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GE Takes National Grid To Court

Hudson dredging more elaborate than expected
Dave Lucas/WAMC
General Electric spokesman Mark Behan presents an aerial map of the dredging site at Fort Edward.

General Electric has filed a lawsuit against National Grid seeking compensation for a share of costs for the $1 billion-plus Superfund cleanup of contaminated sediment from the upper Hudson River.
In a federal complaint filed Friday, GE says that in 1973 National Grid's predecessor, Niagara Mohawk, removed an 1880s-era dam downstream of GE plants in Hudson Falls and Fort Edward that caused more than 1 million cubic yards of tainted mud and contaminated sediment to wash downstream.

GE announced the suit Monday, coinciding with the beginning of a fourth year of dredging PCBs from the river. GE released PCBs, into the river decades ago, and is dredging the river as part of a federal Superfund project that's expected to cost more than $1 billion.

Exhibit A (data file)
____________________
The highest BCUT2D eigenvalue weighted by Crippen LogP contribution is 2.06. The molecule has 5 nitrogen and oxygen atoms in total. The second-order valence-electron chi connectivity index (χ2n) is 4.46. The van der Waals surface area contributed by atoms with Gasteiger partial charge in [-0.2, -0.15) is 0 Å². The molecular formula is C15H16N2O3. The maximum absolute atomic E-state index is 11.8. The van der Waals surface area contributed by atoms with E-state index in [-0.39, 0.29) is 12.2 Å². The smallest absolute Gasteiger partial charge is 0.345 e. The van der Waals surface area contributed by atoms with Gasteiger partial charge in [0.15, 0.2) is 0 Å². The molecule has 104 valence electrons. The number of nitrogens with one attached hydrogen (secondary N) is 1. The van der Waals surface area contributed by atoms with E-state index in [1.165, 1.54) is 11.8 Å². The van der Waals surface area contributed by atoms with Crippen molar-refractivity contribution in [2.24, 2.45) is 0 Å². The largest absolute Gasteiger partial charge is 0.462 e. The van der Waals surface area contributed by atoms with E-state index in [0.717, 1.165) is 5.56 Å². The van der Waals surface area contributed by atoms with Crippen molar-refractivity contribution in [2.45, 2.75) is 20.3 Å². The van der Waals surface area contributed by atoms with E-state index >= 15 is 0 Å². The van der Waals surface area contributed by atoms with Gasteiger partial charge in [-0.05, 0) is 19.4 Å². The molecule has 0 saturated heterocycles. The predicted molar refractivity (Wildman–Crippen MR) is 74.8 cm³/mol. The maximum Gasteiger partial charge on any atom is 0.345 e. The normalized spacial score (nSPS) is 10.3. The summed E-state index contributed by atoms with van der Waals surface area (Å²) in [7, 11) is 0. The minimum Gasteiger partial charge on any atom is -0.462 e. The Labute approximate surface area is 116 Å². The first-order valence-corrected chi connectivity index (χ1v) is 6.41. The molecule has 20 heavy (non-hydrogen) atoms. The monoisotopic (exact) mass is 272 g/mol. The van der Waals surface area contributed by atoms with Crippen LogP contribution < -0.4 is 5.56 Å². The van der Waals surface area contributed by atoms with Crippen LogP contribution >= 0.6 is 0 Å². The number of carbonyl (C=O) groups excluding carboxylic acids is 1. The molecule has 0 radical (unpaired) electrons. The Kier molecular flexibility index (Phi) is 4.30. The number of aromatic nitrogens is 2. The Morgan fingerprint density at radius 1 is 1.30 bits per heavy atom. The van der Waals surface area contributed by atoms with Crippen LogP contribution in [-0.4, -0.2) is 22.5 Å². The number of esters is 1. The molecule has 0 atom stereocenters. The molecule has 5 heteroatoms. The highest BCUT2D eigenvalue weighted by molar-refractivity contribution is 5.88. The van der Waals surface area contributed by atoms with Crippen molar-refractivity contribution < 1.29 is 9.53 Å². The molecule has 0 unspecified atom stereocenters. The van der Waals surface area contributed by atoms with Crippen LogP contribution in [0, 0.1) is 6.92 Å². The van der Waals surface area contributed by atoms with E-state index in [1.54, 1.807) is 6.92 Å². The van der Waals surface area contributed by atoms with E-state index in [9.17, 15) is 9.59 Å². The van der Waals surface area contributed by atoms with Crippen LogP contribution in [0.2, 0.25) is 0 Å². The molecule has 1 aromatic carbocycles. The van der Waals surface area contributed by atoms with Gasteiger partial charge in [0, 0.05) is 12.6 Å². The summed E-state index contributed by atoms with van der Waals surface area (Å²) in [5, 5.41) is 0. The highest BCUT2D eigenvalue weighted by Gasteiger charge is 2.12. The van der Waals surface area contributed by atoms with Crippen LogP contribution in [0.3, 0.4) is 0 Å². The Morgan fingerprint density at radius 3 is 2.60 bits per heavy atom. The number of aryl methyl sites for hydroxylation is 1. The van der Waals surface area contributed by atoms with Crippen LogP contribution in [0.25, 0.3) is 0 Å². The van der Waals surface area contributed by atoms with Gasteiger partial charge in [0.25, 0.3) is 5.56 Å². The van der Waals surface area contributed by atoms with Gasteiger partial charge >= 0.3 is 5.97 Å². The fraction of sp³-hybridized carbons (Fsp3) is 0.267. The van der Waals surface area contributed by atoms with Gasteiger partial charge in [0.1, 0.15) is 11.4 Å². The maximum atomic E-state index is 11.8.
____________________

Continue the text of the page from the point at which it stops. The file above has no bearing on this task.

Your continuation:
National Grid spokesman Patrick Stella explains proper procedures required to remove the dam were followed. He admits National Grid bears some liability, being responsible for companies the utility has acquired.

GE and National Grid had been in settlement talks until recently. Mark Behan says both companies must answer to their respective customers and shareholders.

Officials with the US Environmental Protection Agency say the dredging project is almost halfway to reaching the goal of removing 2.65 million cubic yards of contaminated sediment from a 40-mile stretch of the upper Hudson.

According to the EPA. the cleanup creates 350 jobs annually. The EPA is not commenting on the lawsuit.

Dave Lucas is WAMC’s Capital Region Bureau Chief. Born and raised in Albany, he’s been involved in nearly every aspect of local radio since 1981. Before joining WAMC, Dave was a reporter and anchor at WGY in Schenectady. Prior to that he hosted talk shows on WYJB and WROW, including the 1999 series of overnight radio broadcasts tracking the JonBenet Ramsey murder case with a cast of callers and characters from all over the world via the internet. In 2012, Dave received a Communicator Award of Distinction for his WAMC news story "Fail: The NYS Flood Panel," which explores whether the damage from Hurricane Irene and Tropical Storm Lee could have been prevented or at least curbed. Dave began his radio career as a “morning personality” at WABY in Albany.
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